Michael Flynn and the immunity game
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This article is not about the potential criminal liability of former National Security Advisor Michael Flynn, if any.

Nor is it about whether Flynn is in a position to provide meaningful cooperation and information to the Justice Department or House or Senate Intelligence committees about Donald TrumpDonald John TrumpWayfair refutes QAnon-like conspiracy theory that it's trafficking children Stone rails against US justice system in first TV interview since Trump commuted his sentence Federal appeals court rules Trump admin can't withhold federal grants from California sanctuary cities MORE or anyone associated with his campaign.


Rather it’s about the strategy he – or more likely, his lawyer – has chosen. Flynn did something those of us involved in the criminal justice system have rarely, if ever, before seen – he publicized his request for immunity, his attorney writing: “General Flynn certainly has a story to tell.” Yet, counsel continues, Flynn “wants” to tell it, “should the circumstances permit.”


Now, neither I nor the many commentators who have discussed this episode truly know what Flynn has to offer or precisely why he would publicly ask for immunity – particularly when he himself has previously said, when talking about Hillary ClintonHillary Diane Rodham ClintonHillicon Valley: Wells Fargo tells employees to delete TikTok from work phones | Google, Facebook join legal challenge to ICE foreign students rule | House Republican introduces bills to bolster federal cybersecurity Biden lets Trump be Trump 4 Texas GOP congressional primary runoffs to watch MORE, that no one asks for immunity unless they’re guilty of something.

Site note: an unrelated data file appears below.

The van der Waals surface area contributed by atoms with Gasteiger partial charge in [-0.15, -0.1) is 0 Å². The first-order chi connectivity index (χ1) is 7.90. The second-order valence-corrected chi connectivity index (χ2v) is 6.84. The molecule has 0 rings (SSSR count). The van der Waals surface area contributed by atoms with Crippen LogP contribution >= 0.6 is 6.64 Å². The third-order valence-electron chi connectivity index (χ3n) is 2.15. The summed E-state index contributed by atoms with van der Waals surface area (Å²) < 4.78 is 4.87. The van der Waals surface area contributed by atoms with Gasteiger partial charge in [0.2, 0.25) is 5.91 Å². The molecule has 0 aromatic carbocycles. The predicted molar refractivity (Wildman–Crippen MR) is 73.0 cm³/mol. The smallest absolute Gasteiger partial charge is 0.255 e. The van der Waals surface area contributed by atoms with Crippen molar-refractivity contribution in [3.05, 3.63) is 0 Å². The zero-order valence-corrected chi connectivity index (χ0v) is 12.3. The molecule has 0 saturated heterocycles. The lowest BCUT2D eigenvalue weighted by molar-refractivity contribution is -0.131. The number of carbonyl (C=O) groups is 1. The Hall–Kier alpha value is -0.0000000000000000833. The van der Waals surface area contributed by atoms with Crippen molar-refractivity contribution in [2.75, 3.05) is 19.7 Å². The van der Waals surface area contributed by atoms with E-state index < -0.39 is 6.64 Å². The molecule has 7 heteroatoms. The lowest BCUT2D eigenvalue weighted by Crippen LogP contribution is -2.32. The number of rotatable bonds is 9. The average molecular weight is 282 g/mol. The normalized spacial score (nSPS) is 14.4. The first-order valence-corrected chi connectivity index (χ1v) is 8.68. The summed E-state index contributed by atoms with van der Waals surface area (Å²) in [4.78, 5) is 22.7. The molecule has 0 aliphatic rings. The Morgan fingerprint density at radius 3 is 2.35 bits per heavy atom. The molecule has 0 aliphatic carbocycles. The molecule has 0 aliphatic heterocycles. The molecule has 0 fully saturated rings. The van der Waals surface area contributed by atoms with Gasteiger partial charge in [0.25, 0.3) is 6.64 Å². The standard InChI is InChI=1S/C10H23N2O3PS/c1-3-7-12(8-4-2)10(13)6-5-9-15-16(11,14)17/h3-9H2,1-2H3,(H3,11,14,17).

A stupid comment by Flynn, to be sure. Not because he is now seeking immunity; rather, as he should well know, far too many actually innocent people are wrongly, or even falsely, accused and even convicted of crimes and obtaining immunity is the best road to avoid a wrongful prosecution and conviction. Having said that, a demand for immunity by a public official may actually be the quickest road to becoming a former public official.

And Flynn, the former public official, has asked for immunity. There is no reputable (or rational) prosecutor who would agree to immunity without knowing first what the witness would have to say. As prosecutors like to put it, “I’ll never buy a pig in a poke.”

Meaning, the prosecutor needs to hear from the witness who is given informal, extremely limited immunity, or at least his lawyer (“a lawyer’s proffer”) what testimony the witness will be able to give.